For some folks in higher ed, the very idea of using open educational resources (OER) sparks dread. Visions of poorly edited texts that—when printed—turn into heaps of misformatted pages may cause professors (and students) to blurt out an immediate, “No thanks!”
But that’s not the case for James Wilson, Associate Professor at Colorado State University Fort Collins. Over the past nine years, Wilson hasn’t used a single for-profit book in his Computational Algebra classes. He and his students happily use open educational resources for textbooks.
Wilson knows how to find high-quality OER publications that deliver benefits like lower costs for students and reduce the onerous marking strain on professors. He also knows that the right OER provides professors opportunities to teach the latest research and even make areas like math and science more inclusive by moving away from traditional texts and homework assignments that often lack diverse perspectives.
Recently, Wilson sat down with EdSurge to discuss why he believes that more professors should adopt OER. He also shared his preferred place to find quality resources.
EdSurge: Why are you such a proponent of OER in higher ed?
Wilson: Good OER publications have so much more to offer students and professors! They cost less, the content is more up-to-date, they offer high-quality online homework, and they provide an alternative to a broken publishing model.
When you look at the courses we teach on repeat, with the same expensive book, it’s difficult to believe that every instructor, en masse, somehow agreed to use the same text from the one large publisher year after year. Is that really what’s best for students? If we invest time thinking about which books we need and consider, “What would help me be a better teacher to these students?” OER pops to the top of that list without much effort at all.
Here’s how I look at it. As a student, I didn’t have much money. I was working my way through college, and I paid a lot for books. Teacher after teacher didn’t use the material in the book. And they weren’t great books anyway. Now that I’m choosing the books, I have a responsibility not to repeat that.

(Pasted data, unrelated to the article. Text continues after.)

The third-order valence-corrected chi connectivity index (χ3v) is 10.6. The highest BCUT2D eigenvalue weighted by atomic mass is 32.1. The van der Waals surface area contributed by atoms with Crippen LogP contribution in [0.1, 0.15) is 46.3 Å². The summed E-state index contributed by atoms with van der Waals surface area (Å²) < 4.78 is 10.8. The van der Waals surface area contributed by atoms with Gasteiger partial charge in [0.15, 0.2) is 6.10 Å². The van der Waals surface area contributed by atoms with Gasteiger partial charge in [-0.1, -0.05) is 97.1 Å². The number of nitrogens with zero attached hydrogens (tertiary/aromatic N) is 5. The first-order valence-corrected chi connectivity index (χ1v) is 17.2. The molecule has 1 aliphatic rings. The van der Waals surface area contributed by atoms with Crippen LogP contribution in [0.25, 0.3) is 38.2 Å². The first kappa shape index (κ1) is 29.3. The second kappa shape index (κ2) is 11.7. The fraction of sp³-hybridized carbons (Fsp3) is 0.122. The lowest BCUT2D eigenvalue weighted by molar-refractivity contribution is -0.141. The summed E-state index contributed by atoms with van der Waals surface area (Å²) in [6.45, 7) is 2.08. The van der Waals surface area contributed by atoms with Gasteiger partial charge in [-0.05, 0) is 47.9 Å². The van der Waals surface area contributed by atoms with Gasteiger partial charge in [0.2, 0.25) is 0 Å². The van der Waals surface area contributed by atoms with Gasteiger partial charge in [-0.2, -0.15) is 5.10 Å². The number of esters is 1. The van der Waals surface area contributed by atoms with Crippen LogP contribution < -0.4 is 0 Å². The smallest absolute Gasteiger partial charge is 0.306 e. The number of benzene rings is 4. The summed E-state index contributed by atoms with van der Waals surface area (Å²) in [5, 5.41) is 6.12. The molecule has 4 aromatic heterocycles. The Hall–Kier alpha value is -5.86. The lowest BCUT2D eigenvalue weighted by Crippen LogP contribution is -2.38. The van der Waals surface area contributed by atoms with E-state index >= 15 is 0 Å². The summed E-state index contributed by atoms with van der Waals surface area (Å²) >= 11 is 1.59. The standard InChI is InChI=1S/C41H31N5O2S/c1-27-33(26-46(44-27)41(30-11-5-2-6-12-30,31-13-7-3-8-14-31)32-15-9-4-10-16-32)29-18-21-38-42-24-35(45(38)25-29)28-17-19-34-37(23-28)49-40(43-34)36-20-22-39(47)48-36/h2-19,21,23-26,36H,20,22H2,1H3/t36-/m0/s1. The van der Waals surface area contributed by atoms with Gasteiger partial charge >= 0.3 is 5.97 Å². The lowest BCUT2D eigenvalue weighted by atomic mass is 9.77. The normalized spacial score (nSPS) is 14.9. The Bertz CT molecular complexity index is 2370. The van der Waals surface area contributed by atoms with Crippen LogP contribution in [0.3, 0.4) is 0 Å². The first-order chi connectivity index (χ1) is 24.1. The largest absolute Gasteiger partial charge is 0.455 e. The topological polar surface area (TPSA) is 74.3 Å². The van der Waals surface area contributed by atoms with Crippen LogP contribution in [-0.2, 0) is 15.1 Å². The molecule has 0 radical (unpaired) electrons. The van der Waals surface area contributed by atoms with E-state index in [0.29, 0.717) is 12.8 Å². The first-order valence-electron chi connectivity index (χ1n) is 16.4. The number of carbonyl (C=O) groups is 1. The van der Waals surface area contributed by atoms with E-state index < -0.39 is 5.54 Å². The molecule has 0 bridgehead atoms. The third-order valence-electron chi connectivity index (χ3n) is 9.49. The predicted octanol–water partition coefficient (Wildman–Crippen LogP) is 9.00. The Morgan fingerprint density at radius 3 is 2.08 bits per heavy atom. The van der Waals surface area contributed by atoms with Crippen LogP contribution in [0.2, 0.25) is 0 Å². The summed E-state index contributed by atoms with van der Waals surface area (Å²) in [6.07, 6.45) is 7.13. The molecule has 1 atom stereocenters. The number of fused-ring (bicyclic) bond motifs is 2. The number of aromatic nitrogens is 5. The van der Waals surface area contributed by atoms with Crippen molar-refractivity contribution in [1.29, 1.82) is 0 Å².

What does the cost difference look like with OER?
At Colorado State, we partner with Lyryx. So, the digital textbooks are free—or students can pay to print them; Lyryx prints well. It’s a quality edited book, and the online homework is integrated into the text. Students can access the online homework system for free on campus through the Free Lab option or pay around $40 to access the homework off-campus.
Before this, the standard book our university used retailed at $100+ per semester. Then, online grading would be another $40. Students were spending $100, $150, and in other courses like biology and chemistry, that number goes to $200 or higher.
Now, our students can use the book and online homework completely free. Most of them pay to access the homework at home, but we’ve still reduced the cost by about a third. We estimate that, for every coordinated class of 200 students, we save them a combined amount of about $15,000.
What are your key considerations when looking for a high-quality resource?
The OER publications coming out are just getting better and better each year, but you need to invest the time in finding what’s right for you and your students. You can’t wait until the last minute or just pick the first thing that comes to mind or something un-reviewed. Primarily, I would say it starts with knowing the resource has high-quality editorial that’s been reviewed.
Many knowledgeable people are creating OER, but they may not have several years of teaching experience. They may not have thought of the downsides of sequencing differently or the benefit of using different metaphors to explain something to students from diverse backgrounds. They may have overlooked the effort it takes to make homework assignments that have graduated difficulties for students first coming into an area.
Then, online homework grading for a technical science book is enormous. It’s tough to teach the scale of classes that we’re required to teach without it. But the types of questions in the Lyryx products I’ve used fit the kinds of things I would grade for, too. They found creative ways to ask questions that let the students show conceptual understanding. I feel like it’s reasonable to partner that with regular, written grading that happens just at a smaller scale. It’s much more sustainable.
You advocate for OER even outside of your own classes. What’s your big-picture vision for how OER can impact students and learning?
Colorado State is a large public institution. We serve quite a large, diverse population. Many here are first-time university students that don’t have a family member who’s been to a university before. Many of them are coming in with financial difficulties, and they’re paying their way as they go. I can relate to that; it’s how I went through college.
The sciences tend to have a lot of fees related to classes, and that can deter students. If we don’t do something to lower that bar, a single cultural perspective will continue to dominate the sciences. It’s just what’s going to happen. OER can help us move away from that with lower costs and opportunities to use new texts written by people of more diverse demographics.